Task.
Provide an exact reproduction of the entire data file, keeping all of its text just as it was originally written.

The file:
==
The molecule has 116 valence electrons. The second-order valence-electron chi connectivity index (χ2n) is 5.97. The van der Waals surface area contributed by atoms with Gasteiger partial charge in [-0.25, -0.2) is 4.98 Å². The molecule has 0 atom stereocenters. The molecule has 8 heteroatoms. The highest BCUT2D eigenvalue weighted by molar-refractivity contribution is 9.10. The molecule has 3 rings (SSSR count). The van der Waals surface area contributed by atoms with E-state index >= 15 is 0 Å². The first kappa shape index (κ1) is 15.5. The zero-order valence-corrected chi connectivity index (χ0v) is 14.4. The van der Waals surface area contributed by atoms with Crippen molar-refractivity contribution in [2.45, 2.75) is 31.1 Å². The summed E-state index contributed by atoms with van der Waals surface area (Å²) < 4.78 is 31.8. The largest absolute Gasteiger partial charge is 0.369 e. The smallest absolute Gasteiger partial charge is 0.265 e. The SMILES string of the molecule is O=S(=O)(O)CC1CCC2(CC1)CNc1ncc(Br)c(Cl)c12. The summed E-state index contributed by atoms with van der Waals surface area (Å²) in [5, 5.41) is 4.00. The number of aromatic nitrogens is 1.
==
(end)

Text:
The molecule has 116 valence electrons. The second-order valence-electron chi connectivity index (χ2n) is 5.97. The van der Waals surface area contributed by atoms with Gasteiger partial charge in [-0.25, -0.2) is 4.98 Å². The molecule has 0 atom stereocenters. The molecule has 8 heteroatoms. The highest BCUT2D eigenvalue weighted by molar-refractivity contribution is 9.10. The molecule has 3 rings (SSSR count). The van der Waals surface area contributed by atoms with E-state index >= 15 is 0 Å². The first kappa shape index (κ1) is 15.5. The zero-order valence-corrected chi connectivity index (χ0v) is 14.4. The van der Waals surface area contributed by atoms with Crippen molar-refractivity contribution in [2.45, 2.75) is 31.1 Å². The summed E-state index contributed by atoms with van der Waals surface area (Å²) < 4.78 is 31.8. The largest absolute Gasteiger partial charge is 0.369 e. The smallest absolute Gasteiger partial charge is 0.265 e. The SMILES string of the molecule is O=S(=O)(O)CC1CCC2(CC1)CNc1ncc(Br)c(Cl)c12. The summed E-state index contributed by atoms with van der Waals surface area (Å²) in [5, 5.41) is 4.00. The number of aromatic nitrogens is 1.